Scott proceeded to cut reference discs that I could play on my turntable. The references sounded excellent, and he made the master lacquers next. Cutting was done on a Neumann VMS-82 lathe using the BMW of cutter heads, the SX-74. Having an expert cut my record using one of the most desired vinyl cutting systems in the world was very reassuring for a detail freak like myself! The master lacquers were then sent to GGR (Gotta Groove Records in Ohio) to be pressed. I had a terrific experience with them, and here’s an insightful video about the company and their factory.

Keeping with an audiophile theme, I chose 180 gram heavyweight vinyl when placing my order with GGR. The heavier vinyl feels more solid in hand and also resists vinyl warping. I worked with Charlene Kaye of Sunqueen Designs to bring the vision of my album packaging to life. Charlene created a gorgeous layout with tasteful gold touches. We wanted to maintain the classic, minimalist aesthetic of the CD packaging, yet implement unique art and layout elements for the vinyl. There was certainly a learning curve. The scale and templates are significantly different than those for CD. I chose a gatefold design with a durable, elegant black matte material. Nothing flimsy. The thematic and sonic gravitas of the record demanded equally compelling packaging. Again, going for quality first would drive up costs. Being a deluxe double LP product with a relatively small pressing, my cost per unit soared above $20/unit, which informed my eventual pricing of $30 per copy.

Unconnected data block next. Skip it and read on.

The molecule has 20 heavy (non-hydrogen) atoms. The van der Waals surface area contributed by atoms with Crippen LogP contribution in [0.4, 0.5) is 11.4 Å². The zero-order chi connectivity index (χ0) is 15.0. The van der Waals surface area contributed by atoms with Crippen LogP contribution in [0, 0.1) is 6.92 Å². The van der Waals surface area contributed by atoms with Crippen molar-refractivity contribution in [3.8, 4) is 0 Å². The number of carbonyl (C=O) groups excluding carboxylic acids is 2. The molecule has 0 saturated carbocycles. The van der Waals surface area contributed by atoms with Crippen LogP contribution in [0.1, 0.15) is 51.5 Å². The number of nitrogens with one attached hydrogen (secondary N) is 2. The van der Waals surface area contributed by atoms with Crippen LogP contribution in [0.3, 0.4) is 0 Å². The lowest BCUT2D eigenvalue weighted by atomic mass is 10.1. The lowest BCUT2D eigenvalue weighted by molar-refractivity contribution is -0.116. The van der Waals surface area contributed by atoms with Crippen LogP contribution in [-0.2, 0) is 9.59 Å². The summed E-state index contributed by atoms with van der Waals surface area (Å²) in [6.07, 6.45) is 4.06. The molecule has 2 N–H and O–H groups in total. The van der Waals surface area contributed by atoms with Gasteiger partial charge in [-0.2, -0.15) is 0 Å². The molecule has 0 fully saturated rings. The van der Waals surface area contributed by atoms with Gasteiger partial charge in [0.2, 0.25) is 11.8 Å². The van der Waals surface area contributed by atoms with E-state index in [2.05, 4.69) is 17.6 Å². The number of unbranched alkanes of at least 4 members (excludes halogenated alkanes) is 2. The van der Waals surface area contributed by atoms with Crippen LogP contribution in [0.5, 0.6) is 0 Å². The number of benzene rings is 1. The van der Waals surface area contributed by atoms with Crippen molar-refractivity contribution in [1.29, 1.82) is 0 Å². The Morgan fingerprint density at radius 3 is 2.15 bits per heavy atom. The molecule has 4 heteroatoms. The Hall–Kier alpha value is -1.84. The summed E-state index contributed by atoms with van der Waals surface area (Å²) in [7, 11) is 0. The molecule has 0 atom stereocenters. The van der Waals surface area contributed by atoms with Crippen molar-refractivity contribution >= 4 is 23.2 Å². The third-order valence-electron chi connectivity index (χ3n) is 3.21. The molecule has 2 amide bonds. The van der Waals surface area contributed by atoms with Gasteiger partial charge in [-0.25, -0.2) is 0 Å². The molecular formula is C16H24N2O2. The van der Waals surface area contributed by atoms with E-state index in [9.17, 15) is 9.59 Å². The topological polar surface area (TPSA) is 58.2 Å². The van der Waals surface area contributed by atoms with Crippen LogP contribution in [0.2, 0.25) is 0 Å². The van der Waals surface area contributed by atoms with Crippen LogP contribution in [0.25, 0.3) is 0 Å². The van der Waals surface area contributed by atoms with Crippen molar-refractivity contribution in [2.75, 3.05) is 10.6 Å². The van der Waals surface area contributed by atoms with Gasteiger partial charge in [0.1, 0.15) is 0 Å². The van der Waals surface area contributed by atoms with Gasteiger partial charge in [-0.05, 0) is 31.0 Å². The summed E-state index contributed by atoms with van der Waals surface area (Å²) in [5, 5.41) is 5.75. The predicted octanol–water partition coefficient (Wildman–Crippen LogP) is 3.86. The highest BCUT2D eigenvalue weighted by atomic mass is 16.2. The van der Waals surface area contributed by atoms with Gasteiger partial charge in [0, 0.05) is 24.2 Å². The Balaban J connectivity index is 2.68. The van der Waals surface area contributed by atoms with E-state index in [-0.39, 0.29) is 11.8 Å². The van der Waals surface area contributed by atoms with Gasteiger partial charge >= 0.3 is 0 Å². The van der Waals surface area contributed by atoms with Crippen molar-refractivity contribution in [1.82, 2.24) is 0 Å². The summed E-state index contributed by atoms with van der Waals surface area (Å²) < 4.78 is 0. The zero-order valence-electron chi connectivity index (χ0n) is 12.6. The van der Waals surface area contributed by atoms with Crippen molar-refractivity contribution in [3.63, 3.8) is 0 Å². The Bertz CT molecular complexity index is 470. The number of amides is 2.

Vinyl cover, back and front
Vinyl cover, back and front

Song lyrics printed on the LP's inner gatefold
Song lyrics printed on the LP's inner gatefold


Many steps ensued in the meantime, including electroplating the master lacquers in order to make metal stampers for my record. This was done by NiproOptics in California. GGR then created five sets of test pressings and mailed them to me and Scott. Listening to these test pressings was both nerve-wracking and thrilling! The sound was wonderful with its own distinct, lush color. After approving the tests on both my turntable and Scott’s, the album was finally ready to officially press.

One of the metal stampers used to press the record
One of the metal stampers used to press the record

From the time I initiated the creation of my vinyl record to receiving finished product was 4-5 months. This obviously required some logistical foresight in order to have my vinyl records, CDs, and digital album release simultaneously. Luckily, I built in adequate time to accommodate all the moving parts, and pulled off a unified launch.

Conclusion? I'm thrilled and proud of the results and wouldn’t change the way I went about making the records. I’ve received fantastic feedback from fans and industry alike. The wow factor of a well-made vinyl record is unique in an age when many albums are exclusively digital. My records are sold in several NYC record shops including Academy Records and Westsider Records, and available signed directly through my website (link below). They also ship internationally here.

If your goal is to create something with lasting quality, be prepared to budget time and resources accordingly. With sufficient planning and the right team, it has been incredibly fulfilling (for me as well as my listeners) to create a record of enduring craftsmanship.

"Do We Reach Home" at Westsider Records in NYC
"Do We Reach Home" at Westsider Records in NYC


Visit Jerry’s official website to order his album, see the video that garnered over one million views, and to access links to his various social media channels.  Go here to see past blogs we’ve initiated as well as other guest entries we’ve published.  And, join our Facebook group to talk about vinyl vs. digital and other topics with musicians, NHTE listeners, and others!